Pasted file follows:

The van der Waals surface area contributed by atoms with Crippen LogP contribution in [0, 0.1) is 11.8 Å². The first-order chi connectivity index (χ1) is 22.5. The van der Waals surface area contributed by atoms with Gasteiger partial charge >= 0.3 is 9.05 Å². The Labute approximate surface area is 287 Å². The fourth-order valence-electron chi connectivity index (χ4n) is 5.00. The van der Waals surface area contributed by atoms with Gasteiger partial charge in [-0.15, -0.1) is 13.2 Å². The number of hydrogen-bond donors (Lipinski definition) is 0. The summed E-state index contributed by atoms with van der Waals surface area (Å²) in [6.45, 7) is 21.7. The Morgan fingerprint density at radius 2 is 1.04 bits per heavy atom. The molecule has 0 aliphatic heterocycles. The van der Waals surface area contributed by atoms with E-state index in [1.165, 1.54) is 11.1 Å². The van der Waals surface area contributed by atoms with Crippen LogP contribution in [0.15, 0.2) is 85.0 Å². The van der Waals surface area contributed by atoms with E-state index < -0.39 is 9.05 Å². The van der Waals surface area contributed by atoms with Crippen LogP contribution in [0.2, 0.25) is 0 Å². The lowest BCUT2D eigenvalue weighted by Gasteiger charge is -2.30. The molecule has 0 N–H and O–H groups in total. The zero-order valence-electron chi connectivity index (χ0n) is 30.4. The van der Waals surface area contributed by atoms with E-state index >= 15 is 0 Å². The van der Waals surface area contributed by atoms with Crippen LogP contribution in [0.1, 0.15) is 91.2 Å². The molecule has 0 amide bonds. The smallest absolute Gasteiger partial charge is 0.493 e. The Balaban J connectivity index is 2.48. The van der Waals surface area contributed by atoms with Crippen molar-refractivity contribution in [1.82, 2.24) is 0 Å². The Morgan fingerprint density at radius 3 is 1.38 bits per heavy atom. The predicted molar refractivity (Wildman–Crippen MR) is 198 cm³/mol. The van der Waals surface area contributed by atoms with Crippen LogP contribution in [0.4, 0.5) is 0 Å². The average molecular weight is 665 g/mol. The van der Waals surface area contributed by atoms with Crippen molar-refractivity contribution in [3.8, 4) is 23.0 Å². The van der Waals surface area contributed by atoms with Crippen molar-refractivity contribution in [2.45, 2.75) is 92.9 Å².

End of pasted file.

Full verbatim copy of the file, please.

The van der Waals surface area contributed by atoms with Crippen LogP contribution in [0, 0.1) is 11.8 Å². The first-order chi connectivity index (χ1) is 22.5. The van der Waals surface area contributed by atoms with Gasteiger partial charge >= 0.3 is 9.05 Å². The Labute approximate surface area is 287 Å². The fourth-order valence-electron chi connectivity index (χ4n) is 5.00. The van der Waals surface area contributed by atoms with Gasteiger partial charge in [-0.15, -0.1) is 13.2 Å². The number of hydrogen-bond donors (Lipinski definition) is 0. The summed E-state index contributed by atoms with van der Waals surface area (Å²) in [6.45, 7) is 21.7. The Morgan fingerprint density at radius 2 is 1.04 bits per heavy atom. The molecule has 0 aliphatic heterocycles. The van der Waals surface area contributed by atoms with E-state index in [1.165, 1.54) is 11.1 Å². The van der Waals surface area contributed by atoms with Crippen LogP contribution in [0.15, 0.2) is 85.0 Å². The van der Waals surface area contributed by atoms with E-state index < -0.39 is 9.05 Å². The van der Waals surface area contributed by atoms with Crippen LogP contribution in [0.2, 0.25) is 0 Å². The lowest BCUT2D eigenvalue weighted by Gasteiger charge is -2.30. The molecule has 0 N–H and O–H groups in total. The zero-order valence-electron chi connectivity index (χ0n) is 30.4. The van der Waals surface area contributed by atoms with E-state index >= 15 is 0 Å². The van der Waals surface area contributed by atoms with Crippen LogP contribution in [0.1, 0.15) is 91.2 Å². The molecule has 0 amide bonds. The smallest absolute Gasteiger partial charge is 0.493 e. The Balaban J connectivity index is 2.48. The van der Waals surface area contributed by atoms with Crippen molar-refractivity contribution in [1.82, 2.24) is 0 Å². The Morgan fingerprint density at radius 3 is 1.38 bits per heavy atom. The predicted molar refractivity (Wildman–Crippen MR) is 198 cm³/mol. The van der Waals surface area contributed by atoms with Crippen LogP contribution in [0.4, 0.5) is 0 Å². The average molecular weight is 665 g/mol. The van der Waals surface area contributed by atoms with Crippen molar-refractivity contribution in [3.8, 4) is 23.0 Å². The van der Waals surface area contributed by atoms with Crippen molar-refractivity contribution in [2.45, 2.75) is 92.9 Å².